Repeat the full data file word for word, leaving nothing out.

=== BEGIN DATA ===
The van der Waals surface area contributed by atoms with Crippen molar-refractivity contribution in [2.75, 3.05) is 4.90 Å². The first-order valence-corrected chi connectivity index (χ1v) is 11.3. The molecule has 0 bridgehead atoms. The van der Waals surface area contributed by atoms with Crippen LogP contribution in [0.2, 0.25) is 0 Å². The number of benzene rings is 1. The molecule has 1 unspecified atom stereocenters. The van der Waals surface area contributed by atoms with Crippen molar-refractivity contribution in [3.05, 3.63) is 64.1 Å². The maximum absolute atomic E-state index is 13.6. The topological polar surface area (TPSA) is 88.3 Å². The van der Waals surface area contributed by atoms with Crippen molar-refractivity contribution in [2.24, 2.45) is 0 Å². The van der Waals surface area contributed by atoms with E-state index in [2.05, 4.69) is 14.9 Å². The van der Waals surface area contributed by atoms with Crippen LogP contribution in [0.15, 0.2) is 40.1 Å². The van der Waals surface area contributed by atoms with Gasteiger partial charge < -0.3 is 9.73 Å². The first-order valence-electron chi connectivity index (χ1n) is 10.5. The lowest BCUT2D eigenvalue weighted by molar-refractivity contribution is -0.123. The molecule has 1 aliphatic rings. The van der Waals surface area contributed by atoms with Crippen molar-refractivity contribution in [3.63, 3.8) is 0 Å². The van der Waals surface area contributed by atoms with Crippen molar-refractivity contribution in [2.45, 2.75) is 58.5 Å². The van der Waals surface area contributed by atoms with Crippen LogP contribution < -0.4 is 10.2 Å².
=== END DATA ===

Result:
The van der Waals surface area contributed by atoms with Crippen molar-refractivity contribution in [2.75, 3.05) is 4.90 Å². The first-order valence-corrected chi connectivity index (χ1v) is 11.3. The molecule has 0 bridgehead atoms. The van der Waals surface area contributed by atoms with Crippen LogP contribution in [0.2, 0.25) is 0 Å². The number of benzene rings is 1. The molecule has 1 unspecified atom stereocenters. The van der Waals surface area contributed by atoms with Crippen molar-refractivity contribution in [3.05, 3.63) is 64.1 Å². The maximum absolute atomic E-state index is 13.6. The topological polar surface area (TPSA) is 88.3 Å². The van der Waals surface area contributed by atoms with Crippen molar-refractivity contribution in [2.24, 2.45) is 0 Å². The van der Waals surface area contributed by atoms with E-state index in [2.05, 4.69) is 14.9 Å². The van der Waals surface area contributed by atoms with Crippen LogP contribution in [0.15, 0.2) is 40.1 Å². The van der Waals surface area contributed by atoms with Gasteiger partial charge < -0.3 is 9.73 Å². The first-order valence-electron chi connectivity index (χ1n) is 10.5. The lowest BCUT2D eigenvalue weighted by molar-refractivity contribution is -0.123. The molecule has 1 aliphatic rings. The van der Waals surface area contributed by atoms with Crippen molar-refractivity contribution in [3.63, 3.8) is 0 Å². The van der Waals surface area contributed by atoms with Crippen molar-refractivity contribution in [2.45, 2.75) is 58.5 Å². The van der Waals surface area contributed by atoms with Crippen LogP contribution < -0.4 is 10.2 Å².